Sheep Lake Hike Trip Report - September 6, 2019General ·
Fourteen Yakima Auduboners headed up the Chinook Pass Highway to hike the Pacific Crest Trail (PCT) to Sheep Lake and beyond. Rain threatened on the drive up to the pass and it began to rain lightly as we approached the parking area. I radioed the group spread out in four cars seeing if group consensus might be to head elsewhere, such as Bumping Lake. There seemed to be absolutely no interest in an alternate plan, which totally shocked me. At the parking lot at Chinook Pass, I noted everyone donning their waterproofs, so our course was determined. We set out on the trail in a steady, light rain, as if this was a completely normal activity.
After mid-August, PCT “through hikers” starting at the Mexico/ California border (typically in mid-April) reach this part of the trail. We encountered a number of these intrepid folks hiking very briskly northwards. Most broke stride for only for the briefest moment, long enough to answer a couple questions such as “where and when did you start,” and “where are you from?” As it turned out, the 10 or so I queried hailed mostly from various countries in western Europe!
We neither heard nor saw birds for the most part on the way into Sheep Lake, no doubt due to the rain. Ellen spotted an early migrant Golden-crowned Sparrow in the Mountain Ash thickets. Farther along the trail, we all stopped to hear a Sooty Grouse uttering its extraordinarily low-pitched hoot: “whump…whump…whump.” September is indeed late for mating rituals by this “chicken,” which more typically displays from April through July. We pressed on east along the side hill, grown to subalpine fir and Alaska cedar along with an understory of mountain ash (with a very mediocre berry crop this year), huckleberries (again a modest berry crop), and bear grass. The fabulous wildflower show was essentially over; this is a July and August phenomenon.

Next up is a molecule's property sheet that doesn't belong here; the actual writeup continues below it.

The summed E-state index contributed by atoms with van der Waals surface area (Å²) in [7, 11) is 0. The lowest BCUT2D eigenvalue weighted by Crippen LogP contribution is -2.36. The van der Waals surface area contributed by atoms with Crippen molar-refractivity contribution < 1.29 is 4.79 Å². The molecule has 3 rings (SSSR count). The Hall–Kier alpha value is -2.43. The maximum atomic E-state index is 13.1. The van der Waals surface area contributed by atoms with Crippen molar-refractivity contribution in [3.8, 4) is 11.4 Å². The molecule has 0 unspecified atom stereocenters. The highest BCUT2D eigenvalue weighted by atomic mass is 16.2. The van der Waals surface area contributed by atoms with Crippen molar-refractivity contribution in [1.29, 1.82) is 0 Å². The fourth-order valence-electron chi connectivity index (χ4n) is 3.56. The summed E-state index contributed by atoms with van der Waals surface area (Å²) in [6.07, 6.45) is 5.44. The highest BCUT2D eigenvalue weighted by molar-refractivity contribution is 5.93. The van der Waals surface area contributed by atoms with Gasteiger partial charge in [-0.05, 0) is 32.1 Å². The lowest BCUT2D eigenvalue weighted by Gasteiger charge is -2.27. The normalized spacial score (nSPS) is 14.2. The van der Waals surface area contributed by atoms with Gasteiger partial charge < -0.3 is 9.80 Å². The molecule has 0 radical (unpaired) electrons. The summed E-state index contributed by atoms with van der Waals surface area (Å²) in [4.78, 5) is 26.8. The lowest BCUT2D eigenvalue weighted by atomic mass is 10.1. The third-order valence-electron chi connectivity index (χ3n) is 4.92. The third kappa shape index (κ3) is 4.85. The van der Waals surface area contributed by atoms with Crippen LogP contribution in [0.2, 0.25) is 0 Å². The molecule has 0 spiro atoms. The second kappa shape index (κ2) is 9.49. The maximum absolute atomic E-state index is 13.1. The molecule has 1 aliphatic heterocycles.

Farther along the sidehill traverse on the steep south-facing slope to Sheep Lake, Ellen heard the unmistakable ringing call “chee-vlee” from Pine Grosbeaks. In the rain we picked out three of these scarce boreal finches atop a fir tree. The views were poor due to the rain and poor light, but I was elated because this finch was my top target bird for the trip. We made a stop in the dramatically different forest type not far below Sheep Lake. Here, snowline lasts much longer than on the initial traverse and the subalpine firs are largely replaced by mountain hemlock and Pacific silver fir, clearly a “wetside” community. The rain began to let up and soon it began to clear!
Four in the group headed on up to Sourdough Gap a mile and a half up the PCT. The “gap” group quickly reached their goal at the lower edge of the Alpine Zone. They added Cassin’s Finch to our trip list. Too, as a bonus, they found the dwarfed huckleberries up high had a much more bountiful and tasty huckleberry crop!
The rest of us sauntered around pretty Sheep Lake or relaxed and watched Canada Jays (formerly Gray Jay) come in, expecting tasty morsels. Clark’s Nutcrackers flew in to the scene, as if curious, but soon departed. Meanwhile, the Sheep Lake contingent added an American Kestrel perched atop a hemlock on the skyline. A Cooper’s Hawk also came in, and seemed to be intent on snatching a Canada Jay. Golden-mantled squirrels and chipmunks provided entertainment, too. By now it was bright, sunny, and warm, and we all were pleased we could dry out nicely. What a difference from the morning rain!
— Andy Stepniewski